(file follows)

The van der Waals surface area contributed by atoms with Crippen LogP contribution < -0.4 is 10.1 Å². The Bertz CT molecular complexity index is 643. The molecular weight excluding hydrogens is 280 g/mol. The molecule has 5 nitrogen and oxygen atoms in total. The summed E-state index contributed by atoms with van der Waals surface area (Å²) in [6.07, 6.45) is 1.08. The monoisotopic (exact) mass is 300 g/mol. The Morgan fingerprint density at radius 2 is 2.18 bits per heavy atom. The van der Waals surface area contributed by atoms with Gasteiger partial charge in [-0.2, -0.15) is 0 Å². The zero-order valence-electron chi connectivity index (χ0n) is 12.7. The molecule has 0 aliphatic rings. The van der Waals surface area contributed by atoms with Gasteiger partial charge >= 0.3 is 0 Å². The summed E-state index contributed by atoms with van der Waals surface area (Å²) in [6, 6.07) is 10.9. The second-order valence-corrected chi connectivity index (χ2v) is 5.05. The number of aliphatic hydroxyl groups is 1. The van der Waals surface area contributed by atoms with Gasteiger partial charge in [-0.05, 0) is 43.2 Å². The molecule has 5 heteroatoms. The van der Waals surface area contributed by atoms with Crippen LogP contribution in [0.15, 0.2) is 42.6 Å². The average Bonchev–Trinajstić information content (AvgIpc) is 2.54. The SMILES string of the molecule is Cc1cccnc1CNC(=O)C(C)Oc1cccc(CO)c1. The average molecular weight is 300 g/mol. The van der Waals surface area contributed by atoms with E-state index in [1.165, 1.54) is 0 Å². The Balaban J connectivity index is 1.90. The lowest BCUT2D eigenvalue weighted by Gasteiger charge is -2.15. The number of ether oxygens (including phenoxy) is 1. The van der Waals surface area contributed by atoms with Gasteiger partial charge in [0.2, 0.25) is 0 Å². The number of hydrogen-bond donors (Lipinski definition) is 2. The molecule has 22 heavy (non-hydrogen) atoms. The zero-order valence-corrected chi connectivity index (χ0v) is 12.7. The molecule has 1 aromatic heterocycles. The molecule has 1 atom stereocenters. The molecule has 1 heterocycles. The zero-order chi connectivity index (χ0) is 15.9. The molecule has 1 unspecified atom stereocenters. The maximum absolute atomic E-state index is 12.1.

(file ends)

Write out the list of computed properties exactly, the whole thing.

The van der Waals surface area contributed by atoms with Crippen LogP contribution < -0.4 is 10.1 Å². The Bertz CT molecular complexity index is 643. The molecular weight excluding hydrogens is 280 g/mol. The molecule has 5 nitrogen and oxygen atoms in total. The summed E-state index contributed by atoms with van der Waals surface area (Å²) in [6.07, 6.45) is 1.08. The monoisotopic (exact) mass is 300 g/mol. The Morgan fingerprint density at radius 2 is 2.18 bits per heavy atom. The van der Waals surface area contributed by atoms with Gasteiger partial charge in [-0.2, -0.15) is 0 Å². The zero-order valence-electron chi connectivity index (χ0n) is 12.7. The molecule has 0 aliphatic rings. The van der Waals surface area contributed by atoms with Gasteiger partial charge >= 0.3 is 0 Å². The summed E-state index contributed by atoms with van der Waals surface area (Å²) in [6, 6.07) is 10.9. The second-order valence-corrected chi connectivity index (χ2v) is 5.05. The number of aliphatic hydroxyl groups is 1. The van der Waals surface area contributed by atoms with Gasteiger partial charge in [-0.05, 0) is 43.2 Å². The molecule has 5 heteroatoms. The van der Waals surface area contributed by atoms with Crippen LogP contribution in [0.15, 0.2) is 42.6 Å². The average Bonchev–Trinajstić information content (AvgIpc) is 2.54. The SMILES string of the molecule is Cc1cccnc1CNC(=O)C(C)Oc1cccc(CO)c1. The average molecular weight is 300 g/mol. The van der Waals surface area contributed by atoms with E-state index in [1.165, 1.54) is 0 Å². The Balaban J connectivity index is 1.90. The lowest BCUT2D eigenvalue weighted by Gasteiger charge is -2.15. The number of ether oxygens (including phenoxy) is 1. The van der Waals surface area contributed by atoms with Gasteiger partial charge in [0.2, 0.25) is 0 Å². The number of hydrogen-bond donors (Lipinski definition) is 2. The molecule has 22 heavy (non-hydrogen) atoms. The zero-order valence-corrected chi connectivity index (χ0v) is 12.7. The molecule has 1 aromatic heterocycles. The molecule has 1 atom stereocenters. The molecule has 1 heterocycles. The zero-order chi connectivity index (χ0) is 15.9. The molecule has 1 unspecified atom stereocenters. The maximum absolute atomic E-state index is 12.1.